Modern Applications:

1. New Christians can naively think that since their citizenship is now in heaven, all human laws (like speed limits, tax laws, etc..) are unimportant. The Bible doesn"t support such a view, in fact, contradicts it here and in Matthew 22:21; 1 Peter 2:13-17; 1 Peter 4:15.

2. God even expects the wealthy to comply. Some try to excuse themselves by saying, "this nation should be lucky to have such a productive citizen as myself, I employ people, pay a larger amount of taxes, the government should just look the other way when I break the law."

3. And yet, the poor are not immune from the temptation to rebel either. "I need to feed my family, or, the stores are exploiting me, so it"s alright to steal, loot and riot to get what"s rightfully mine."

"higher powers"-"governing authorities" (NASV). Lit., authorities which have themselves over. (Vincent p. 163) "The government that is over him" (Beck) (1 Peter 2:13 "whether to a king as the one in authority.")

Point to Note: The Jehovah Witnesses regard the governments of the world as Satan"s organization. In fact some Christians hold the same view with regard to every government but their own, or even their own. They believe that the "higher powers" of this section are Jehovah and His Son Jesus. Yet this definition breaks down in the immediate context, not to mention various contradictions with other passages:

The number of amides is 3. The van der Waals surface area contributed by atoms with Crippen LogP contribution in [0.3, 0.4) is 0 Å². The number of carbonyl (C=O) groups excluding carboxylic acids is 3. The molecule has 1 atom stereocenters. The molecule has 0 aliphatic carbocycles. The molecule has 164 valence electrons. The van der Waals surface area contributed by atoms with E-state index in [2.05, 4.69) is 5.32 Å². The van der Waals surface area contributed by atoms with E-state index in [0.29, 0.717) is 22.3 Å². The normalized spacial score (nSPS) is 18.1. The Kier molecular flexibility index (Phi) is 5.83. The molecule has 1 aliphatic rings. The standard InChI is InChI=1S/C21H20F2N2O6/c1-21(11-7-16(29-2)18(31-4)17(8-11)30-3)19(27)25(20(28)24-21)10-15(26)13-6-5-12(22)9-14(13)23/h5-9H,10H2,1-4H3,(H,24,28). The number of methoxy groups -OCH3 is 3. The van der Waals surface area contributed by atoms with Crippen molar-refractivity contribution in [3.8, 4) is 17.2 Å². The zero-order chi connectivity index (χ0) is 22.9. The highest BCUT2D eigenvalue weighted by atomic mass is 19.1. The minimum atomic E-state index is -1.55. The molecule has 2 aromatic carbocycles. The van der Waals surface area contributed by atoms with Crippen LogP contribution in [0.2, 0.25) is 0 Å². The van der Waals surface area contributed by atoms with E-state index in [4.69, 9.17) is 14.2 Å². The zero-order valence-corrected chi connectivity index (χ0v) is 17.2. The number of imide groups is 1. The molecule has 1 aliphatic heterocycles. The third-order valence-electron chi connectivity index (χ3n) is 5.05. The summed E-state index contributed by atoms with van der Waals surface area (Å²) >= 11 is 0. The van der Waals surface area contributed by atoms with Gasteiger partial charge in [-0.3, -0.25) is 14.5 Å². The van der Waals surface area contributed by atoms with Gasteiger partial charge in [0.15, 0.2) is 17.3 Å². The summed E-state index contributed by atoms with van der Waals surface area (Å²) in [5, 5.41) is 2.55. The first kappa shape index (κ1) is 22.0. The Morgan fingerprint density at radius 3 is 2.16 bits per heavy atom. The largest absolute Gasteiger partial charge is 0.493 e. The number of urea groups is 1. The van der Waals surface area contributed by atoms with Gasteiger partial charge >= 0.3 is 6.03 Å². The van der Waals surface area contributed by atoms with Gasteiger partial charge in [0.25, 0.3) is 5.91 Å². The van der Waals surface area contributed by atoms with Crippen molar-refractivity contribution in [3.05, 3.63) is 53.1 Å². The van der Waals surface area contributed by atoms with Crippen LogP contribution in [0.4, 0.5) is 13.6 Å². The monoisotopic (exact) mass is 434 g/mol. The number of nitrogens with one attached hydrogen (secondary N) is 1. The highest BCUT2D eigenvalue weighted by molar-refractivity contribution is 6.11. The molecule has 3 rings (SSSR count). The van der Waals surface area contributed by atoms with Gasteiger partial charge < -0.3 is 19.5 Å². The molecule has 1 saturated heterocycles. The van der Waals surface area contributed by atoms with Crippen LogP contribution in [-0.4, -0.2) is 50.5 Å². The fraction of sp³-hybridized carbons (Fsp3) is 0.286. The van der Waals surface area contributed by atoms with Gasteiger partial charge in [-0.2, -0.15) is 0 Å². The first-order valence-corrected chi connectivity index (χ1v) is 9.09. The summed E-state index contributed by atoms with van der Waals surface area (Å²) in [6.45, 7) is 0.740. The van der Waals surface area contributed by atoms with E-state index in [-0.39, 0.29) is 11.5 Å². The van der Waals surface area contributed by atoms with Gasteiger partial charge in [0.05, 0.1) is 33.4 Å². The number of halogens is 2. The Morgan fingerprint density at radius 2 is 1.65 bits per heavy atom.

1. "For it is a minister of God" (,6). Clearly the "higher powers" in this section are viewed as "servants of God", and not God Himself.

2. Jesus taught that the people of God have a dual citizenship (Matthew 22:21), with responsibilities that go with both. If Caesar"s kingdom and God"s kingdom were naturally antagonistic one toward the other, no person could sustain a relationship to both as citizens. This would be like trying to serve two masters.

3. Paul taught that "our citizenship is in Heaven" (Philippians 3:20), and yet often appealed to and used his Roman citizenship. (Acts 16:37; Acts 22:26-28; Acts 25:11) This demonstrates that the Christian can legitimately and consistently sustain a relationship to both the civil government he is under and the God he serves.

4. Being subject to human authorities and being subject to God, shouldn"t shock us. Children are subject to their parents (Ephesians 6:1-2); a woman is subject to her husband (5:22); members are subject to the elders (Hebrews 13:17); and employees are subject to their bosses (Colossians 3:22).

"for there is no power but of God"-"For there is no authority except from God" (NASV). "If it didn"t suit God for that government to be there, it wouldn"t be there." (McGuiggan p. 380) "In heaven or earth-no power at all" (Alford p. 954) (John 19:10-11; Daniel 4:17; Daniel 5:19-21). "for no authority can exist without the permission of God". (Gspd)

"and the powers that be"-"the authorities that now exist" (Mon)

"are ordained of God"-"appointed by God" (Mon); "established by God" (Gspd) "Stand ordained by God" (Robertson p. 407) Perfect tense, have been ordained, and the ordinance remains in force. (Vincent p. 164)